If a restaurant doesn’t share nutrition information with you, you are not being harmed – you’re just not getting what you want.  If you believe you can’t make healthy choices without that information, you are free to take your business elsewhere.  The restaurants know this, so it’s in their interest to keep you happy. That’s why nutrition information is easily available online and in pamphlets – because enough customers demanded it, not because politicians did.

But most customers are not clamoring to have the calorie counts shoved in their faces when they visit McDonald’s … and that’s exactly the problem:  the nutrition nannies have realized that – gosh darn it! – many people don’t care about calorie counts and don’t bother to look at them, no matter how little effort it takes.  So now the politicians want to force you to view the calorie counts, whether you like it or not. 

In other words, while this battle is usually presented in the media as a case of the caring politicians cracking down on the evil, calorie-hiding restaurants, these laws are not actually aimed at the restaurants – they’re aimed at you.  They’re nothing more than an attempt to control your behavior.  The restaurants are simply the tool of control. 

Meanwhile, these laws force sit-down restaurants with large menus to conduct a lot of expensive lab tests on their food to determine all the calorie counts, which will drive up prices.  The end result:  you’ll pay more for your restaurant meals …  and fat people will still be just as fat, long after these laws take effect.  But gee whiz, the politicians will get to feel good about themselves, and that’s all that really matters.


These menu laws aren’t going to make us any thinner, because they’re based on a theory that simply isn’t true:  if you just cut back on calories, you’ll automatically lose weight.  With this theory embedded in their busy-body brains, here’s how the politicians and the nutrition-nannies believe those calorie-count menu boards will make us thinner:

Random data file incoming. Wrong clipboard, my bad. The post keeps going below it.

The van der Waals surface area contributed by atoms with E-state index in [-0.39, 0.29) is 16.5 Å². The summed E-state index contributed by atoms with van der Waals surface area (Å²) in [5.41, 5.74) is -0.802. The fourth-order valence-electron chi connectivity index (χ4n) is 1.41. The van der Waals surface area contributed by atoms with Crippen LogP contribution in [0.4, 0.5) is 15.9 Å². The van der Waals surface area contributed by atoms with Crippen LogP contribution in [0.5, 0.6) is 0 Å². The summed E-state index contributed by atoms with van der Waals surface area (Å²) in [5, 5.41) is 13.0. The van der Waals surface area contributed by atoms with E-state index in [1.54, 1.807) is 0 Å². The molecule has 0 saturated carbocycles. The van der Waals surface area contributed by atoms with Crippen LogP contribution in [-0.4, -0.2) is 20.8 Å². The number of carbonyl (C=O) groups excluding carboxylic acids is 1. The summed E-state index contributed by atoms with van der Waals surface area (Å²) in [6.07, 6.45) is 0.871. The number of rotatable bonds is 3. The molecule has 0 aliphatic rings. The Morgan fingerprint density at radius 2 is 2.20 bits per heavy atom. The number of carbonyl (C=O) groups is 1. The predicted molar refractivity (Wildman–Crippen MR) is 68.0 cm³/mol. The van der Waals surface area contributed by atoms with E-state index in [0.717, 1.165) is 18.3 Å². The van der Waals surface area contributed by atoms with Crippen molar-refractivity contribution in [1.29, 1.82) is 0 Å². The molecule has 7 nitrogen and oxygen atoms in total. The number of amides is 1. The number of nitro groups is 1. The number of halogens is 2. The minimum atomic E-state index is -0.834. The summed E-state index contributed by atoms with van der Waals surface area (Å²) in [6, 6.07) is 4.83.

• Fat Customer waddles into McDonald’s, intending to order a Double Quarter Pounder value meal.
  • Fat Customer is confronted with the calorie count, right there on the menu board where he can’t possibly miss it.
  • Fat Customer says to himself, “Oh my gosh!  I had no idea there were so many calories in this meal!  I’m going to order a Filet-O-Fish and a bottle of water.”
  • Fat Customer is satisfied with this low-calorie meal and, thanks to the menu board, begins eating low-calorie meals at restaurants from this point forward.
  • Fat Customer loses weight, as do millions of other fat customers.
  • The obesity epidemic is solved.  Rates of heart disease, cancer, and type II diabetes plummet.  Medicare expenditures drop by 50 percent. 
  • Millions of formerly-obese citizens march on Washington to express their gratitude.  Hallelujah, hallelujah!  All praise the wise and wonderful politicians and Kelly Brownell and CSPI for saving us from our ignorance and gluttony!
Kelly Brownell, the obesity expert at Yale, who thinks these menus will make you eat less.  Please note hes obviously obese.  Why doesnt he simply eat less?
Kelly Brownell, the obesity expert at Yale, who thinks these menus will make you eat less. Please note he’s obviously obese. Why doesn’t he simply eat less?

The trouble with this happy scenario, of course, is that calorie-restricted diets have been a colossal failure.  They lead to long-term weight loss about 1 percent of the time, and many people actually end up fatter after trying them.  Here’s why:

Fat people don’t eat “too much” because they’re unaware of how many calories they’re consuming, nor because they’re gluttons.  They eat “too much” because if they don’t, their bodies run out of fuel and begin to starve at the cellular level.  In fact, from an energy-balance standpoint, they’re not eating too much at all – they’re eating exactly the right amount.

Most fat people are insulin-resistant, so their bodies have to produce a higher level of insulin to keep their blood sugar down.  Unfortunately, the elevated insulin also commands their bodies to store calories as fat, which means those calories are not available as fuel for the muscles and organs. 

As a result, fat people have to eat more to avoid running out of fuel.  If they simply eat less, their cells begin to starve.  The urge to eat eventually becomes overwhelming – that’s Mother Nature doing her job, protecting the organism.  If fat people ignore this powerful, primal urge, their bodies respond by slowing down their metabolisms, which means when they finally give in and eat more, their bodies will store even more fat than before.

Still with me?  Good.  Now let’s return to that calorie-count menu board and predict what will actually happen when we harass a fat person into eating less:

  • Fat Customer waddles into McDonald’s, intending to order a Double Quarter Pounder value meal.
  • Fat Customer is confronted with the calorie count, right there on the menu board where he can’t possibly miss it.
  • Fat Customer says to himself, “Oh my gosh!  I had no idea there were so many calories in this meal!  I’m going to order a Filet-O-Fish and a bottle of water.”
  • Fat Customer eats the lower-calorie meal.